Operators can appeal where a permit application is refused or where it is granted but the operator disagrees with the conditions.

Once a permit is issued the operator must comply with the conditions.

Local authorities categorise installations according to the risk they represent (high, medium or low risk) based on the potential environmental impact in the event of an incident, and the effectiveness and reliability of the operator.

Where a business fails to comply with the Regulations, local authorities have the power to serve various types of notice and the power to prosecute. Where possible, however, authorities try to work with the operator to resolve problems.

Further information can be found on the DEFRA website at: http://www.defra.gov.uk/industrial-emissions/

Application Forms

In the majority of cases, operators should apply for an LA-IPPC permit when they have drawn up full designs, but not before starting construction work.

All permits should be in place for LA-IPPC and LAPPC before operations commence.

Application for a part A(2) Permit (doc 95kb)

Application for a part B Permit (doc 89kb)

Apply for a dry cleaners permit

Apply for a small waste oil burner permit

Apply for a service station permit

Apply for a road vehicle respraying permit

Please contact Environmental Services on 0191 2116102 or by Email: psr@newcastle.gov.uk to discuss your process before completing any application forms.

Will Tacit Consent Apply?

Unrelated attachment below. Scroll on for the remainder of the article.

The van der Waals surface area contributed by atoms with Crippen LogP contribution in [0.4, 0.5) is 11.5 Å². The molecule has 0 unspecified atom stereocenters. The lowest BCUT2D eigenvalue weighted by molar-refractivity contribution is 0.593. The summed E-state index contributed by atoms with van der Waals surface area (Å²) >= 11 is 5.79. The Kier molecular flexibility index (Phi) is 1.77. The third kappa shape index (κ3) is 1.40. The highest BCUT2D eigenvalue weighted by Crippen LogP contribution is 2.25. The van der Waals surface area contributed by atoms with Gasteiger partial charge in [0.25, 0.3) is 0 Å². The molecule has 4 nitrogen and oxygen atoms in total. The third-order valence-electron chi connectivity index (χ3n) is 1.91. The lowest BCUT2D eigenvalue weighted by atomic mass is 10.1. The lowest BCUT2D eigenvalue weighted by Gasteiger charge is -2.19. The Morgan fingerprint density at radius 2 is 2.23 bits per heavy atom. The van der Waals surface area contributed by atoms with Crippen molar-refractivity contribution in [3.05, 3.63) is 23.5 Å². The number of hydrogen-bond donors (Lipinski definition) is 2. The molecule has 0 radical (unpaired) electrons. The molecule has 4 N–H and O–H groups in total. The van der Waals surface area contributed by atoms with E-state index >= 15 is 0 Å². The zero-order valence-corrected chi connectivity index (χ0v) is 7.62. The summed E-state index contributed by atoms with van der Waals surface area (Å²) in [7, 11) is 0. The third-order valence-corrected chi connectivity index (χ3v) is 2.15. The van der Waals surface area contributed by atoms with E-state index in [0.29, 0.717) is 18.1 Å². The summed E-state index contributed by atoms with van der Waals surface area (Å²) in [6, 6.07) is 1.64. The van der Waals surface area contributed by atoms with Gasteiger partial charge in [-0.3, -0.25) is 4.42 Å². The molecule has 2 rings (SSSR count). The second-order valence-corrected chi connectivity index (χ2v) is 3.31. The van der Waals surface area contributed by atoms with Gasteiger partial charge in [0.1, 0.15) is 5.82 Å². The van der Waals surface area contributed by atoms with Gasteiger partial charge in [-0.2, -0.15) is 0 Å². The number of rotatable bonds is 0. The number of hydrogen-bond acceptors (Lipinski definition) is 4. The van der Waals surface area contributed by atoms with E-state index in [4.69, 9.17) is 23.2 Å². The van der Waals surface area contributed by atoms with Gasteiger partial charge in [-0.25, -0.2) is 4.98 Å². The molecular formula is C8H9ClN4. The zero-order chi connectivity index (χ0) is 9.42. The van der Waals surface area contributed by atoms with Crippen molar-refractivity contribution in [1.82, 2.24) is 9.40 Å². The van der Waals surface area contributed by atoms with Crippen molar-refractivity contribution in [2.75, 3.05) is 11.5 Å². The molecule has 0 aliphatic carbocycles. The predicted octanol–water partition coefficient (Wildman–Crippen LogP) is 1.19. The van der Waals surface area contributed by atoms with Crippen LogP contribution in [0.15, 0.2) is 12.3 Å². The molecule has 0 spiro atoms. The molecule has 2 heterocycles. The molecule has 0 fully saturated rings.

No.  It is in the public interest that the authority must process your application before it can be granted.  If you have not heard from the local authority within a reasonable period, please contact it using the contact details below.

Fees and Charges and Risk Based Inspection Method

The risk based fee and charges scheme is designed so that industry pays reasonable costs to the local authorities who regulate them under the 'polluter pays' principle.

Ultimately the greater the risk, the higher the risk banding the installation will fall into, and the greater the fees payable.

Public Registers

Local authorities are required by Environmental Permitting regulation 46 to maintain a public register containing information on all LA-IPPC and LAPPC installations and mobile plant they are responsible for.

The public register can be viewed with a prior arrangement at the Civic Centre in Newcastle between the hours of 9am to 4.30pm Monday to Friday. 

Phone: 0191 2116102
Fax: 0191 2777166
Email: psr@newcastle.gov.uk

Introduction to NetRegs

NetRegs is the primary trusted source of guidance on environmental legislation for businesses in the UK.  It provides free, clear guidance for different business types on how to comply with environmental legislation.

You can:

  • receive regular updates on environmental legislation by signing up for free email alerts
  • use the online questionnaire to assess your environmental compliance
  • find your nearest authorised waste contractor or recycling facility by using the online waste directory

NetRegs is a partnership between the Environment Agency in England and Wales, the Scottish Environment Protection Agency and the Environment and Heritage Service in Northern Ireland.

Using NetRegs will help you protect your business reputation, save money and avoid prosecution.



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Page last updated: 
23 August 2018